Transition from Analog to DTV Not Perfect – According to James E. O’Neal, Technology Editor of TV Technology, although NTSC analog TV broadcasting came to a halt on June 12, 2009, the fat lady hasn’t yet finished singing. Many viewers were confused by frequency changes, and some of the stations – especially those who stayed in the channels 2-6 area – actually lost thousands of viewers due to coverage problems in those lower frequencies since the FCC required too low power output at transmitters. He pointed out that there was inattention to what the ancillary channels often were carrying. He also found aspect ratios inconsistent and the scaling not that great. (This is true both at the stations and at sets. Whereas in analog days you saw green or blue faces where no one cared about properly adjusting color, now it is stretched or squashed people due to no one caring about aspect ratio settings…Ed.) Another of our pet peeves was addressed by O’Neal: “I observed a lot more audio/video synchronism problems than should be expected this far into the digital broadcasting era. Poor lip sync is really annoying to most viewers. With the excellent tools developed during the last few years [for stations], it’s not that hard to detect and control…Ditto loudness issues.”
Samsung Now Leading Consumer Technology Company in the World – During demonstrations at the recent Consumer Electronics Show in Las Vegas Samsung indicated that Smart TV will be the mainstay of their consumer technology push this year. The majority of their thin TVs are Internet-enabled with embedded chipsets and operating software, enabling users to download applications and content from the Internet, while helping them watch videos and applications from other mobile gadgets. According to the Wall Street Journal, Samsung grabbed about 51% of the market share in the global Smart TV category, and that the total number of applications available was now over 200. Samsung also demonstrated a new Windows-based tablet fitting into a keyboard base – allowing it to operate similar to a computer notebook. Despite a consumer backlash, Samsung is determined to keep 3D technology part of their Smart TV offerings.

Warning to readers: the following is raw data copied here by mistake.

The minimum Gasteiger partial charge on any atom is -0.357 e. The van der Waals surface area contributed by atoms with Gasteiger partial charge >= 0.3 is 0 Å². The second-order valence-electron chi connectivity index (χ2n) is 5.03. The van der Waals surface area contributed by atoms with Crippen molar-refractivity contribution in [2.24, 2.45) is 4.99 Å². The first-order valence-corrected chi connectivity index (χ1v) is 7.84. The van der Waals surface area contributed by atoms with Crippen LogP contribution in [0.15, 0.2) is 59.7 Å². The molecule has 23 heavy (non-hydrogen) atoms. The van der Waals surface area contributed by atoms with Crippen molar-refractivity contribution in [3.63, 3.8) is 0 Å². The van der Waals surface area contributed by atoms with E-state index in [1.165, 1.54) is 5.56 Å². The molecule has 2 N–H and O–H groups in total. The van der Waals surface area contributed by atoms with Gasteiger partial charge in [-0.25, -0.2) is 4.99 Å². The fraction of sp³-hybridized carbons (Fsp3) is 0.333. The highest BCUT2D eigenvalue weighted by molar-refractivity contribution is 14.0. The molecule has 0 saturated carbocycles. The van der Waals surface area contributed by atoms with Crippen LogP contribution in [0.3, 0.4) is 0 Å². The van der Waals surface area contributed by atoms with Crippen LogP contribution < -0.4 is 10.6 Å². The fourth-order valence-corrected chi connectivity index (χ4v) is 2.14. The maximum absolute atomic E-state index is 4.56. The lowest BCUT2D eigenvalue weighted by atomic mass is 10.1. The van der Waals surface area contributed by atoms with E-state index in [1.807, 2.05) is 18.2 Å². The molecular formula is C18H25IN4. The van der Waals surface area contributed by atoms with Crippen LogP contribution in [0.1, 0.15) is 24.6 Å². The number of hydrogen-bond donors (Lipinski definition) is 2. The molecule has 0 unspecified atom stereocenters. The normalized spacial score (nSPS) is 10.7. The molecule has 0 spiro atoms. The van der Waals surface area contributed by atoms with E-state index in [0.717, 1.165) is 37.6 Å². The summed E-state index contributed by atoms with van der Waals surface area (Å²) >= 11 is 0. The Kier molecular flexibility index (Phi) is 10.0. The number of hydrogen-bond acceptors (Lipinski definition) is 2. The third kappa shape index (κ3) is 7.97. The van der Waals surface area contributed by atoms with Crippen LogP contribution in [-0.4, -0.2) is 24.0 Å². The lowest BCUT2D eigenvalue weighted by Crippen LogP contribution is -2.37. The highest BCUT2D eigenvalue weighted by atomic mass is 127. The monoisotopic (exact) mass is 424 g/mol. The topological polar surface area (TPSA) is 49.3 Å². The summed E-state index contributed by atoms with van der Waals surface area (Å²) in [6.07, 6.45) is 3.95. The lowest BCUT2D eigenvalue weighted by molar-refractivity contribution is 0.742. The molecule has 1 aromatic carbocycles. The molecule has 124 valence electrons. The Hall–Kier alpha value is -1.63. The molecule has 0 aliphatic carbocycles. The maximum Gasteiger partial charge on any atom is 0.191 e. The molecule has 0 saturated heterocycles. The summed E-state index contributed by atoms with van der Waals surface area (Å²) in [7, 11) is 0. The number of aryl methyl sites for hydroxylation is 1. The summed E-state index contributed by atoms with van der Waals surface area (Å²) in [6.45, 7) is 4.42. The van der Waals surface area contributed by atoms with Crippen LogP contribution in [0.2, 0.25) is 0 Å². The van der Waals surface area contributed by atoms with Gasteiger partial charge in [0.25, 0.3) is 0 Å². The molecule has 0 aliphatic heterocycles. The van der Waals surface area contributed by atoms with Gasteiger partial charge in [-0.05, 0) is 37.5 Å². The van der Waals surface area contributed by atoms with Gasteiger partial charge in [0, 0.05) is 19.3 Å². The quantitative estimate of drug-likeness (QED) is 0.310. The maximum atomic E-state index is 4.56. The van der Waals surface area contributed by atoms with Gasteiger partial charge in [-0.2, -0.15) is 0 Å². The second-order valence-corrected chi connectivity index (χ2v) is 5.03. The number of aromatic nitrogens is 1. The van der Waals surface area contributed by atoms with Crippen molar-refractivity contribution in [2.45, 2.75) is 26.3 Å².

Sony’s New Line of Wi-Fi-enabled Devices – Sony introduced their HomeShare line of Wi-Fi-enabled audio devices at CES, which could push the technology mainstream. HomeShare devices let you play audio files throughout your home from one shared music library or direct from the Internet. The devices include networked speakers, a network NAS device with a built-in iPod dock, and a universal remote for controlling the system. The products use the 802.11b/g technology and work with any Digital Living Network Alliance (DLNA)-certified computer or Blu-ray player. DLNA has been around for years, but only now is it seeing widespread consumer support. Most new PCs and media extenders, including PlayStation and Xbox, are DLNA compliant. Free apps for the iPhone, Android phones or iPod Touch are available to control the system. Music can be streamed to any compatible speaker in the house from Internet services such as Pandora, vTuner and Slacker Internet Radio. Home Share products will be available this Spring. Sony’s Video On Demand premium video-streaming service and their Music Unlimited streaming music service were also demonstrated.